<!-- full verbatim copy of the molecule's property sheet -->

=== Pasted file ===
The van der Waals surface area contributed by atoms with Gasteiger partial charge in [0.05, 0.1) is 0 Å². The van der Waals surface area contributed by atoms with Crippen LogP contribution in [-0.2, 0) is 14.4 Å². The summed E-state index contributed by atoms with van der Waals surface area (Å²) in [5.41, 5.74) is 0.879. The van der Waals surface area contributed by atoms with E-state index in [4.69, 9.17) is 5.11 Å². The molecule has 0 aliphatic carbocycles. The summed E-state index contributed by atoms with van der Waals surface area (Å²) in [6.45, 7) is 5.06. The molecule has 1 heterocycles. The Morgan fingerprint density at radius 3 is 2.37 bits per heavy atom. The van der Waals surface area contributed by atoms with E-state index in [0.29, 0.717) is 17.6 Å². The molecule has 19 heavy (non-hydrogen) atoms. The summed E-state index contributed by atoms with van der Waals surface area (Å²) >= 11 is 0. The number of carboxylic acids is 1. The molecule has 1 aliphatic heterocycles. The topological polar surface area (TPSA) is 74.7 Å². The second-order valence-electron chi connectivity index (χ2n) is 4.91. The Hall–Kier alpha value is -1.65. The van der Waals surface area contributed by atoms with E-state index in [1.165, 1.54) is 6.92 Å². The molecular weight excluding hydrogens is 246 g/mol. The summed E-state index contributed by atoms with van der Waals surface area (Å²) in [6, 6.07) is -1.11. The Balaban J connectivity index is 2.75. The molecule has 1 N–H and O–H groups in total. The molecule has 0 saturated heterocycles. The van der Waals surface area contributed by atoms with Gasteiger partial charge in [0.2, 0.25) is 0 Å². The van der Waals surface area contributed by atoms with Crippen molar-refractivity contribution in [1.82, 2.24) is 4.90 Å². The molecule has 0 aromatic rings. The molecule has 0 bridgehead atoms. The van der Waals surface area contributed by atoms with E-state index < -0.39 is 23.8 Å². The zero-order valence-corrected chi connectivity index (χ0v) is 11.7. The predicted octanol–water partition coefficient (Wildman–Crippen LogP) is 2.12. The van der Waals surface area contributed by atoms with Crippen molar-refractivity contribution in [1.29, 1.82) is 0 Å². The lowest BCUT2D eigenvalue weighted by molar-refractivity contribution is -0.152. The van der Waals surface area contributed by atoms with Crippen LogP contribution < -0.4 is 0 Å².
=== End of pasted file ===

The van der Waals surface area contributed by atoms with Gasteiger partial charge in [0.05, 0.1) is 0 Å². The van der Waals surface area contributed by atoms with Crippen LogP contribution in [-0.2, 0) is 14.4 Å². The summed E-state index contributed by atoms with van der Waals surface area (Å²) in [5.41, 5.74) is 0.879. The van der Waals surface area contributed by atoms with E-state index in [4.69, 9.17) is 5.11 Å². The molecule has 0 aliphatic carbocycles. The summed E-state index contributed by atoms with van der Waals surface area (Å²) in [6.45, 7) is 5.06. The molecule has 1 heterocycles. The Morgan fingerprint density at radius 3 is 2.37 bits per heavy atom. The van der Waals surface area contributed by atoms with E-state index in [0.29, 0.717) is 17.6 Å². The molecule has 19 heavy (non-hydrogen) atoms. The summed E-state index contributed by atoms with van der Waals surface area (Å²) >= 11 is 0. The number of carboxylic acids is 1. The molecule has 1 aliphatic heterocycles. The topological polar surface area (TPSA) is 74.7 Å². The second-order valence-electron chi connectivity index (χ2n) is 4.91. The Hall–Kier alpha value is -1.65. The van der Waals surface area contributed by atoms with E-state index in [1.165, 1.54) is 6.92 Å². The molecular weight excluding hydrogens is 246 g/mol. The summed E-state index contributed by atoms with van der Waals surface area (Å²) in [6, 6.07) is -1.11. The Balaban J connectivity index is 2.75. The molecule has 1 N–H and O–H groups in total. The molecule has 0 saturated heterocycles. The van der Waals surface area contributed by atoms with Gasteiger partial charge in [0.2, 0.25) is 0 Å². The van der Waals surface area contributed by atoms with Crippen molar-refractivity contribution in [1.82, 2.24) is 4.90 Å². The molecule has 0 aromatic rings. The molecule has 0 bridgehead atoms. The van der Waals surface area contributed by atoms with E-state index < -0.39 is 23.8 Å². The zero-order valence-corrected chi connectivity index (χ0v) is 11.7. The predicted octanol–water partition coefficient (Wildman–Crippen LogP) is 2.12. The van der Waals surface area contributed by atoms with Crippen molar-refractivity contribution in [1.29, 1.82) is 0 Å². The lowest BCUT2D eigenvalue weighted by molar-refractivity contribution is -0.152. The van der Waals surface area contributed by atoms with Crippen LogP contribution < -0.4 is 0 Å².